Sunday, December 11, 2011

“Albert Nobbs” – Movie Review



This weekend in my movie class, we had a bonus screening of the drama “Albert Nobbs”, starring Glenn Close (in the title role), Janet McTeer and Brenda Fricker.



When a woman is forced to pose as a man in order to earn a living, she constantly lives in danger of being discovered – but after she realizes she’s miserable because she’s alone, will she ever be able to find someone with whom she can share her life? 


In 19th Century Dublin, Ireland, jobs are few and far between, especially if you’re not well educated – and it’s even tougher if you’re not a man.  That’s why Albert Nobbs (Close) works hard, doesn’t complain and tries to stay out of the poorhouse.  But Albert is suffering in silence with a secret – Albert is really a woman.  As a result of her secret, Albert must live a guarded lonely life, allowing no close friends for fear that she will lose her job in the event she is ever found out. 

Working as a waiter in the restaurant of a hotel, Albert lives a modest life, making many sacrifices as she saves just about every tip she’s ever earned over the years, spending very little of it on herself or anyone else.  With the money hidden under the floorboard of her small but tidy room, Albert keeps strict records so she’ll know when she has enough to fulfill her dream of buying a store where she can make a living as a tobacconist.  One day, Polly (Fricker), the owner of the hotel/restaurant where Albert works, decides to bring in a house painter named Hubert (McTeer) to brighten up one of the rooms at the hotel.  Due to the shortage of rooms for the hired help, Polly decides that Albert must share not only a room but also a bed with Hubert. 

On the very night that they share the room together, Hubert accidentally stumbles upon Albert’s dreaded secret – but shortly thereafter, Albert learns that Hubert is living with a similar secret:  Hubert is also a woman passing herself off as a man in order to earn a living.  The only difference is that Albert sees that Hubert has adapted to it much better, being more self-accepting and even finding a romantic partner in life.  This inspires Albert to set out to find someone who will serve as a similar life partner and decides to court a young waitress who works at the same restaurant.  But when the waitress also dates a charming handyman employed by the hotel, can Albert somehow manage to win over the affections of the waitress?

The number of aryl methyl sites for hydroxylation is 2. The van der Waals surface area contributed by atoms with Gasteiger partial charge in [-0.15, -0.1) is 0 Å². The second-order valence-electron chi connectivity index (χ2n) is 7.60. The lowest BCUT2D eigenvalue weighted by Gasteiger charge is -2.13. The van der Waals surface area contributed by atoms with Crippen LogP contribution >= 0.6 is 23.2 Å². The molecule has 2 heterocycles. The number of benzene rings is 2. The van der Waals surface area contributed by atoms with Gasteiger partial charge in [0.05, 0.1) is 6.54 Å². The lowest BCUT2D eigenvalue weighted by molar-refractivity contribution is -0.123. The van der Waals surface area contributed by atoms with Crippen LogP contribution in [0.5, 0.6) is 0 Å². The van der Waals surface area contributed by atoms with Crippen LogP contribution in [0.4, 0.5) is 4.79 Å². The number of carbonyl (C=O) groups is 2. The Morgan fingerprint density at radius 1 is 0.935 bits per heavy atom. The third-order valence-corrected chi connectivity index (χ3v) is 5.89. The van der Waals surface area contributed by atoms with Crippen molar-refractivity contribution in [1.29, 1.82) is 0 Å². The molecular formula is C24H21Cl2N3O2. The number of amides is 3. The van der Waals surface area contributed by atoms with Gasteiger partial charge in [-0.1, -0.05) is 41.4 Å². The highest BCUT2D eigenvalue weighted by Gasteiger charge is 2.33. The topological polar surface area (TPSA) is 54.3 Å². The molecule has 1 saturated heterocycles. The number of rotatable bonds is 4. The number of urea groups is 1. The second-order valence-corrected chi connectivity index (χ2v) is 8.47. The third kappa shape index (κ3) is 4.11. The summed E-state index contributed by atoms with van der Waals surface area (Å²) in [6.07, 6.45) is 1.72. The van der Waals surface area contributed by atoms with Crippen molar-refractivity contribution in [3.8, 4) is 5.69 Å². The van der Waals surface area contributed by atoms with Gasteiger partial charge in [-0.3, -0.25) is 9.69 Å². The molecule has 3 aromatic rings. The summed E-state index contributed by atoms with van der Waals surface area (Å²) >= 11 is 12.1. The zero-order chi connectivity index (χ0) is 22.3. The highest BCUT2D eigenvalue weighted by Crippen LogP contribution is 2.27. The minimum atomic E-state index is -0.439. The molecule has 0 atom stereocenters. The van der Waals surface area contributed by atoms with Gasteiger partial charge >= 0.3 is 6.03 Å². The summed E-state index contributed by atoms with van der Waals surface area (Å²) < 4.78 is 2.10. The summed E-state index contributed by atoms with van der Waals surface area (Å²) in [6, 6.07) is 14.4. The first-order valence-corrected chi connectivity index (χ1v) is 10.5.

Once this movie finished, the woman behind me turned to her friend and said, “I couldn’t wait for that to be over!”.  This pretty much expresses my sentiments about “Albert Nobbs” exactly.  Having said that, however, I will also be quick to tell you that this woman and I apparently were outnumbered because the majority of the class – including and especially our instructor – really liked the film quite a good deal.  The people who appreciated this movie overwhelmingly noted Glenn Close’s performance as one of the main reasons why they enjoyed “Albert Nobbs”. 

“Albert Nobbs” was based on an off-Broadway play, which in turn was based on a short story.  Glenn Close starred in the play almost 30 years ago; it gained critical acclaim and she wound up winning an award for her acting performance.  Although she very much wanted to make a film version, she had a tough time getting financial backing.  In this movie, she is not only credited as star, but as a co-producer and co-writer of the screenplay as well.  For me, it seems that the play was not adapted terribly well for the screen; it would appear that in the stage version, there may have been a good number of monologues where the character of Albert address the audience.  The film version may have retained those monologues, although in those scenes, it looks like Albert is losing his mind because the character is talking to himself so much. 

Another way the film failed for me was again related to the way the story was told – once more, blame can be attributed to the screenplay here.  The way in which the audience learns of Albert’s secret and background is seriously muddled and delayed until far too long into the movie.  What seems to have been lacking here was an introduction to the audience of Albert’s secret earlier in the movie, then adding a flashback scene later on so we can see Albert’s beginnings and childhood, rather than merely hearing Albert’s brief narrative.  Add to this a long, drawn out ending after the audience already feels the movie has concluded and you have a film that is ultimately betrayed by the structure of its script. 


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